Hollywood isn’t famous for courage — especially when it means standing up to someone as powerful as Rupert Murdoch who owns one of the biggest movie and television companies. So it’ll be interesting to see how far actors Jude Law and Hugh Grant take their lawsuits charging that Murdoch papers hacked their phone conversations. There’ve been a few developments this week in those cases: The FBI plans to talk to Law about his suit last week alleging that News Of The World based a 2003 story about the actor on hacked phone messages, the BBC reports. The matter could go to U.S. courts because Law says the paper listened to mobile phone messages between him and an assistant made on a domestic network while both were at New York’s John F. Kennedy airport. Last month Law’s former girlfriend, Sienna Miller, accepted a $164,000 settlement from NOTW from a different claim that the paper had hacked her phone. Law says that the problems at Murdoch’s newspaper empire weren’t limited to NOTW: Last month he sued the Sun for violating his privacy, alleging that it based four stories in 2005 and 2006 on his secret phone messages. The Sun fired back that Law’s charges are “deeply cynical and deliberately mischievous” adding that the paper’s investigation found that Law’s claims “have no foundation whatsoever.” That case will go to the UK’s High Court in January.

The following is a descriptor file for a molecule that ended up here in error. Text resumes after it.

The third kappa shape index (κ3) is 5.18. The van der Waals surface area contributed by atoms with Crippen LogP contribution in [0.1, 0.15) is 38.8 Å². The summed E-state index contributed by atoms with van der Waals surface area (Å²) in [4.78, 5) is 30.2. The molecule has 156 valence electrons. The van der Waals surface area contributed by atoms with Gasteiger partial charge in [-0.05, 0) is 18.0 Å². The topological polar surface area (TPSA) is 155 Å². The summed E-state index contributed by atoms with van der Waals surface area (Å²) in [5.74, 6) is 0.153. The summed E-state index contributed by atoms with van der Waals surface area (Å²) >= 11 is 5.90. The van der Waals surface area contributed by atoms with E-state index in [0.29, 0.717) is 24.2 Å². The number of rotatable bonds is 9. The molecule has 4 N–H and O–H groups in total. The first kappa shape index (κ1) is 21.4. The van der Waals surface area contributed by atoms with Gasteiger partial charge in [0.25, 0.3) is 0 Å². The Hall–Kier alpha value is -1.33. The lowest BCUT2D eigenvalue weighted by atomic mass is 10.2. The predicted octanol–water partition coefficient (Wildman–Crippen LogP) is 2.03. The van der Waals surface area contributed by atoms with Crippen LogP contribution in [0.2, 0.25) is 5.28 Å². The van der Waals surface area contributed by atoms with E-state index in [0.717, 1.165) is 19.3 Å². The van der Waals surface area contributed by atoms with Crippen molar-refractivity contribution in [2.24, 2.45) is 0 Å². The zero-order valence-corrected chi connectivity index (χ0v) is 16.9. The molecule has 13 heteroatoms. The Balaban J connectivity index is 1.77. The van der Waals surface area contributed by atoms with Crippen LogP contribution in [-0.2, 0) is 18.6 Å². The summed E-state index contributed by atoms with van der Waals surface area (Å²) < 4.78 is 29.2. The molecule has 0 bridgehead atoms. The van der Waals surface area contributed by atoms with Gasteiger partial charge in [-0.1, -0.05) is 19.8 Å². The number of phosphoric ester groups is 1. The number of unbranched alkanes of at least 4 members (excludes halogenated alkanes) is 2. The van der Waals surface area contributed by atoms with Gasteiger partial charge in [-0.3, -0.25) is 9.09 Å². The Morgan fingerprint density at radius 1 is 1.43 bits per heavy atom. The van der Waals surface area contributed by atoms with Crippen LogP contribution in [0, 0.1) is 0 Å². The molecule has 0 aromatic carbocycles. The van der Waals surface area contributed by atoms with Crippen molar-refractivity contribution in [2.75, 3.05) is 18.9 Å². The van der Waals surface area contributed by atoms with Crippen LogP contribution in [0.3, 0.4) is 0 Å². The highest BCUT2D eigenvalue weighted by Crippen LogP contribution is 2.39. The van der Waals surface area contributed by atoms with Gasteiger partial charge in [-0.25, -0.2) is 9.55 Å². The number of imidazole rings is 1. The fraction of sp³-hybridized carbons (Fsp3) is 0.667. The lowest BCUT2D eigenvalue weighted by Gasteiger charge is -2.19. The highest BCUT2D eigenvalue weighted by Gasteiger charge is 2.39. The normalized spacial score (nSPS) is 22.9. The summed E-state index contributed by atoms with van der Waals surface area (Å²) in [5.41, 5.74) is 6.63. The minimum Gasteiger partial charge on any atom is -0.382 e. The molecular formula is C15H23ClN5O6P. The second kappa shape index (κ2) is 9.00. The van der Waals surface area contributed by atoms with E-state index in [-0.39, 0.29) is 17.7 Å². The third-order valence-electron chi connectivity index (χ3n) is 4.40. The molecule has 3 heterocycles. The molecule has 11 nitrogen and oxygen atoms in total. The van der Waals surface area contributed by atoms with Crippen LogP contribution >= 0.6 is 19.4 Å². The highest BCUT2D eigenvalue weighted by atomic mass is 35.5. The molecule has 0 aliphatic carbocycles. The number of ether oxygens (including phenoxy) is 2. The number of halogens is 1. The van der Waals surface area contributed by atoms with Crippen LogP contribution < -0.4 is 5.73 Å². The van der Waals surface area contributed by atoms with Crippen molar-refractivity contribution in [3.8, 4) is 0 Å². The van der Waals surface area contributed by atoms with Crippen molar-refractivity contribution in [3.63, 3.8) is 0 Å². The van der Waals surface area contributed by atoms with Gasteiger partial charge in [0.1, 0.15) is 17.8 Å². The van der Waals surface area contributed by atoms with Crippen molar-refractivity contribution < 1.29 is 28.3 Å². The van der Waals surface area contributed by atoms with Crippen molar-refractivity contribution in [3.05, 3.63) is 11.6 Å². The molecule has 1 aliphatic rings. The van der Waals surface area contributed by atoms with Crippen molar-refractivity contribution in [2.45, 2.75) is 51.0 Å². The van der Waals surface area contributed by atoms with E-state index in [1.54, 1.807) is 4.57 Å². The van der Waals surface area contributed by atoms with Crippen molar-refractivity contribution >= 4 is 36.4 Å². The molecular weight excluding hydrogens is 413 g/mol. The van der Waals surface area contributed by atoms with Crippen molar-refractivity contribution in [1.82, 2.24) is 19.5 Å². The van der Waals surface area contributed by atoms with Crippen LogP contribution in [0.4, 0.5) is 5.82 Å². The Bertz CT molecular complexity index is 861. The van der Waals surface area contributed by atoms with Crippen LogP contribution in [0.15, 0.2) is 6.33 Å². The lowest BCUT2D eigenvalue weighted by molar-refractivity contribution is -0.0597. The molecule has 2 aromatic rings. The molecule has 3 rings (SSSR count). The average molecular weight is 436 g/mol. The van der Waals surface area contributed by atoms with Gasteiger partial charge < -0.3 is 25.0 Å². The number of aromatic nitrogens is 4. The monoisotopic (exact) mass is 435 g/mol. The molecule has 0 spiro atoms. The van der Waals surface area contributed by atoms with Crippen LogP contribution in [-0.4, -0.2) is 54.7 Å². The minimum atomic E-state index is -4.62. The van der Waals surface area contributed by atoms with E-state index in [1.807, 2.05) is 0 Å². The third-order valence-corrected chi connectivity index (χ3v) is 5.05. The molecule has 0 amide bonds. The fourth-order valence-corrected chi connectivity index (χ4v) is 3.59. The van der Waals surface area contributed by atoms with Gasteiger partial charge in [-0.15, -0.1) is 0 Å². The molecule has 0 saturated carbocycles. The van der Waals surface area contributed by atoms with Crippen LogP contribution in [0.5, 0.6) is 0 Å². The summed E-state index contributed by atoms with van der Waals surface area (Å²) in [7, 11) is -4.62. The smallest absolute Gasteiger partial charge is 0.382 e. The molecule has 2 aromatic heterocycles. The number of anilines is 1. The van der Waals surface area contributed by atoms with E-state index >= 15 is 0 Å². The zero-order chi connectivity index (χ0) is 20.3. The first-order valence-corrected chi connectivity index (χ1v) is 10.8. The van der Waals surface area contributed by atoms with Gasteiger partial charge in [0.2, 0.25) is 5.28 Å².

The High Court also weighed in this week on Grant’s suit against Scotland Yard to obtain evidence about NOTW‘s efforts to hack his phone. Justice Geoffrey Vos told police on Wednesday to let the actor and writer Jemima Khan see information about the newspaper’s efforts to access their voice messages. Grant helped to draw attention to the matter in April when he wrote an article in the New Statesman with quotes from a NOTW reporter who had admitted that hacking at the newspaper had taken place on an “industrial scale.”